Patients needing physiotherapy could soon find themselves treated by robots carrying out repeated limb movements.
Physiotherapists hope the device will cut waiting times.
Scientists in South Yorkshire have designed a prototype system called NeXos which can be instructed to remember and repeat certain tasks.
Physiotherapists worked with experts at Sheffield's University, Hallam University, Barnsley NHS Trust and the University of Abertay on the project.
The design team say more patients could be treated and waiting lists cut down.
Dr Sue Mawson, one of the research physiotherapists involved in developing the system, said: "The NeXOS system needs to be trialled clinically, but offers the potential for physiotherapists to effectively treat more patients.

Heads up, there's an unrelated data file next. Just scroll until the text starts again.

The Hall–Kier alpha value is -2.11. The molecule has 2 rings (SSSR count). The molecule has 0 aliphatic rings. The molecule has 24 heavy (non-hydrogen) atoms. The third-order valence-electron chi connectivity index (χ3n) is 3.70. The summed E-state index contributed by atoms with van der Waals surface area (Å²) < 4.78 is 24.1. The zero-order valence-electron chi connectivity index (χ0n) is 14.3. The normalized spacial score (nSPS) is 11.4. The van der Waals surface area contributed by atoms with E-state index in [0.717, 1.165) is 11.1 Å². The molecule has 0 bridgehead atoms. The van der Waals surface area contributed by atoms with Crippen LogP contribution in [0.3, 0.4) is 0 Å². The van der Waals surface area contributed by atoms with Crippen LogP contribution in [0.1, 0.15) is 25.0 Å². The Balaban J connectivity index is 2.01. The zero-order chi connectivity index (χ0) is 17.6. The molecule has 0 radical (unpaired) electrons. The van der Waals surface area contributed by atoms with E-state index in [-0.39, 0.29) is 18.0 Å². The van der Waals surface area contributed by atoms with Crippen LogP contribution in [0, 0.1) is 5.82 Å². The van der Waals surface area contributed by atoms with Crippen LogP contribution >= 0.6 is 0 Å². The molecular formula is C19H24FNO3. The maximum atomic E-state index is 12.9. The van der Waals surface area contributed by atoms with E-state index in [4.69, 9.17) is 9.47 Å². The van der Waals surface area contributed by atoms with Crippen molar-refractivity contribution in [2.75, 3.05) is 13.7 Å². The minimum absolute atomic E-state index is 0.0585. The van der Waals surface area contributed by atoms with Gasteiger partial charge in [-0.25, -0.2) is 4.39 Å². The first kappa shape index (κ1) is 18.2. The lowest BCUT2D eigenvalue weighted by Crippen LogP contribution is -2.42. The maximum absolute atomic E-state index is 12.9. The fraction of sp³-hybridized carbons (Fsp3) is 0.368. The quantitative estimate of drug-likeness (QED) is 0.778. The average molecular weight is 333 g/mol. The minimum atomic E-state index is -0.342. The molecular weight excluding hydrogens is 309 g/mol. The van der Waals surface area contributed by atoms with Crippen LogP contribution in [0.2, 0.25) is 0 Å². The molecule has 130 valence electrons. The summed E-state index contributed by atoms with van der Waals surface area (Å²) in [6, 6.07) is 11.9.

"It requires the expertise of a physiotherapy professional to assess the patient's needs, programme the exercises and to analyse the data to check its effectiveness, but takes away the need for all treatment to be conducted face-to-face, in one-to-one sessions."
Dr Mawson, of Sheffield Hallam University's Centre for Heath and Social Care Research, added: "This system is also good news for patients as it will allow them to schedule their therapy more easily to fit in with their lives, rather than having to meet appointment times with therapists. It will also cut waiting times for treatment.
"The beauty of the system is that the therapist would be able to monitor progress, adapt the programme remotely, and to easily assess when a patient needs a follow-up session face-to-face."